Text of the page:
If you thought the wireless cable system for truck stops using all 2 GHz broadcast ENG spectrum I nicknamed “Trucker TV” when I first reported on it three years ago was no longer a threat to ENG operations, think again.
Even though the FCC’s Media Bureau determined the Clarity Media Systems LLC operation of the “Trucker TV” using 2 GHz broadcast auxiliary service (BAS) spectrum was not in the public interest, the company has filed an FCC application for an experimental license to use that spectrum at truck stops.
The Association for Maximum Service Television (MSTV) has filed a petition to deny Clarity Media Systems’ application. “Clarity’s experimental license request is a transparent attempt to make an end-run on the Media Bureau’s waiver decision.” MSTV points out, “Clarity’s proposed experiment would be fruitless, as Clarity cannot legally resurrect its business plan. One of the reasons for the Denial order was the interference Clarity’s operations would cause to the public’s service rendered by broadcasters’ ENG operations as well as by others (e.g. NASA). Clarity has failed to address these technical concerns.”
In addition to the interference issues, the Media Bureau noted that Clarity has other alternatives to the 2 GHz spectrum. I’ve described these in previous “Trucker TV” articles.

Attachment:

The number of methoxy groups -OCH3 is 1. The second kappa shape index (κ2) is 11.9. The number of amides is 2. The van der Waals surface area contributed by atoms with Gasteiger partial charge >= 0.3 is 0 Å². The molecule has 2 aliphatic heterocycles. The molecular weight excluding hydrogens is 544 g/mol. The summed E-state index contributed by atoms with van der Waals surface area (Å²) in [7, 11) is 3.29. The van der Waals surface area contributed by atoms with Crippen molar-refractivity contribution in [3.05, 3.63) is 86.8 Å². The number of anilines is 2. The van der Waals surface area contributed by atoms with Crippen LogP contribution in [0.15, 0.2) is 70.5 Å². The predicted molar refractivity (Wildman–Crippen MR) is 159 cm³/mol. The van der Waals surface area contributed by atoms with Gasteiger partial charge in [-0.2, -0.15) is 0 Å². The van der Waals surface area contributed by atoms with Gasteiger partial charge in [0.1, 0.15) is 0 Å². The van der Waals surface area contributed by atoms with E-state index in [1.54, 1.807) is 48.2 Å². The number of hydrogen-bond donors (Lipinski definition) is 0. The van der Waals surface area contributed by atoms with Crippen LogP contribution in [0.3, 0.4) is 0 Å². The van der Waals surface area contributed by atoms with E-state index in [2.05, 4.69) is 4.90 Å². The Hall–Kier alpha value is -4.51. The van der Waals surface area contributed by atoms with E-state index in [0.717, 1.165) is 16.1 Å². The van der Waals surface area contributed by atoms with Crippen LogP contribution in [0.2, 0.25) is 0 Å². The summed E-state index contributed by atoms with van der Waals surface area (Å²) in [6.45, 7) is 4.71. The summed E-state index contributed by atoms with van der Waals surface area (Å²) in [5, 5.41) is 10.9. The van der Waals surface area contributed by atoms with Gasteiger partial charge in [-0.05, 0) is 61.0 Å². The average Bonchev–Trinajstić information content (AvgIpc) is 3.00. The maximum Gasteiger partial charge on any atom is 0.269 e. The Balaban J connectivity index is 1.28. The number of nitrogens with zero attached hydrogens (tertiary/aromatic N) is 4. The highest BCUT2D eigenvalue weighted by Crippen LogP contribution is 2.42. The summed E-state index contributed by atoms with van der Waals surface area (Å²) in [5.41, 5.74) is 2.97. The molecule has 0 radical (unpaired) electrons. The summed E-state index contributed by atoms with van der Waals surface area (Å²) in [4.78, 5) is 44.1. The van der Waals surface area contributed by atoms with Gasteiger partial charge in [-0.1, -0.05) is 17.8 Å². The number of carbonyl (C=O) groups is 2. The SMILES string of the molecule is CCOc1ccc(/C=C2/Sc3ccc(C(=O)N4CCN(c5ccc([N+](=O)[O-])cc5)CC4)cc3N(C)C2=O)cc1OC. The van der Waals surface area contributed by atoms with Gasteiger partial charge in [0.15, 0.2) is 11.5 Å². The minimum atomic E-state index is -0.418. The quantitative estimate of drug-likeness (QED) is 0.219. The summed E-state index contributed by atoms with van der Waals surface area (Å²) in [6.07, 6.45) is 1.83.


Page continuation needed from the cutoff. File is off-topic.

MSTV requested that if the FCC Office of Engineering and Technology decided to grant Clarity’s experimental license application, it should contain a condition requiring Clarity to test the use of other spectrum alternatives.
In evaluating Clarity’s application, MSTV notes that Clarity stated in its filing that “both Clarity and the broadcast community agree that 8 dB is the minimum D/U value for ENG systems,” in spite of demonstrations by MSTV that TSB-10-F is the applicable interference standard. “An 8 dB D/U interference standard does not account for the de-rating of receive equipment and thus is an inappropriately lax standard,” MSTV said in its petition.
MSTV also notes that Clarity has not provided sufficient information on its antenna system, such as the proposed elevation and azimuth patterns, to allow others to calculate the undesired signal strength and thus the amount of interference that the system would create.
Additional technical information, including an engineering statement from Ross J. Heide, a professional engineer at Cohen, Dippel and Everist P.C. is included in the MSTV petition to deny.
Doug Lung is one of America's foremost authorities on broadcast RF technology. He has been with NBC since 1985 and is currently vice president of broadcast technology for NBC/Telemundo stations.
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